CoSTREAM: A multidisciplinary approach to understand the link between stroke and Alzheimer’s
PI of the Swedish work package: Laura Fratiglioni, firstname.lastname@example.org
People who have had a stroke often develop dementia – frequently Alzheimer’s disease. CoSTREAM aims to improve the understanding of the shared pathways and mechanisms behind the co-occurrence of stroke and Alzheimer’s disease to improve prevention and treatment of the two diseases.
CoSTREAM is a five-year European project that involves academic and industrial partners from seven countries. The project uses large data sets with up to 25 years of follow-up data on stroke and Alzheimer’s disease, including genetic, environmental, metabolic, and brain structural and functional information. Using these data, the partners will identify new molecular pathways underlying the co-occurrence of stroke and Alzheimer’s disease. The partners will then examine the relationship between these pathways and a) structural and functional pathology as seen on magnetic resonance imaging and b) molecular imaging biomarkers as seen on positron emission tomography. Finally, the project will develop an in vitro model (a model that exists outside the human body; for example, in a laboratory) of the site where the blood vessels and brain cells connect. This model will make it possible to better explore potential new molecular pathways and test the effect of possible drug treatments.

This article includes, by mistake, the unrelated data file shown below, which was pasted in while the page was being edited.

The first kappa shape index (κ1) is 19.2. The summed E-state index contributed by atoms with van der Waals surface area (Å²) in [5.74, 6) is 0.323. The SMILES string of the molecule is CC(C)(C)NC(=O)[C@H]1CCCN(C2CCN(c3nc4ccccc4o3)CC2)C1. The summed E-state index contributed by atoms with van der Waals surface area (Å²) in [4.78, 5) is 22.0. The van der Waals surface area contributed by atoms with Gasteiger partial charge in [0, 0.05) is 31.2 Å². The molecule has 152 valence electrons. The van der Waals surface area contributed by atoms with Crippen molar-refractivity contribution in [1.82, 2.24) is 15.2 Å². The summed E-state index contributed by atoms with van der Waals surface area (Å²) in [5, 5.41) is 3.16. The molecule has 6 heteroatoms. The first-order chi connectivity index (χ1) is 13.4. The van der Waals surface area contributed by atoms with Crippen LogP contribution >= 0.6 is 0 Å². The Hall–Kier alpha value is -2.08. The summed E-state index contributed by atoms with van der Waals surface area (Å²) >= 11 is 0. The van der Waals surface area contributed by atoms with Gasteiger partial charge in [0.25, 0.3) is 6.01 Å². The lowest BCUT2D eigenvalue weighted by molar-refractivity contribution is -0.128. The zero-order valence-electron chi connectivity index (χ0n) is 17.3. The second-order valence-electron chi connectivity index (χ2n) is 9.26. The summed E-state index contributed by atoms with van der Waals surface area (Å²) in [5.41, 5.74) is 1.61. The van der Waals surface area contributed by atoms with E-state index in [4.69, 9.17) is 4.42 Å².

The Swedish work package integrates clinical data with information from physician and nurse interviews, positron emission tomography, magnetic resonance imaging, and biological markers (e.g., genes and inflammatory markers). The research team, led by Professor Laura Fratiglioni, will use these data to investigate whether brain reserve (the ability to cope with brain changes without developing the symptoms of mental decline or dementia), accumulated via healthy behavior and lifestyle, can compensate for genetic and metabolic risks involved in stroke and subsequent Alzheimer’s disease.
CoStream is part of the European Union Horizon 2020 innovation programme. Partners include Erasmus University Medical Center, the European Institute for Biomedical Imaging Research, Institute Pasteur de Lille, Karolinska Institute, King’s College London, Leiden University, Ludwig Maximilian University of Munic, MIMETAS, the University of Bordeaux, the University of Cambridge, and the University of Geneva.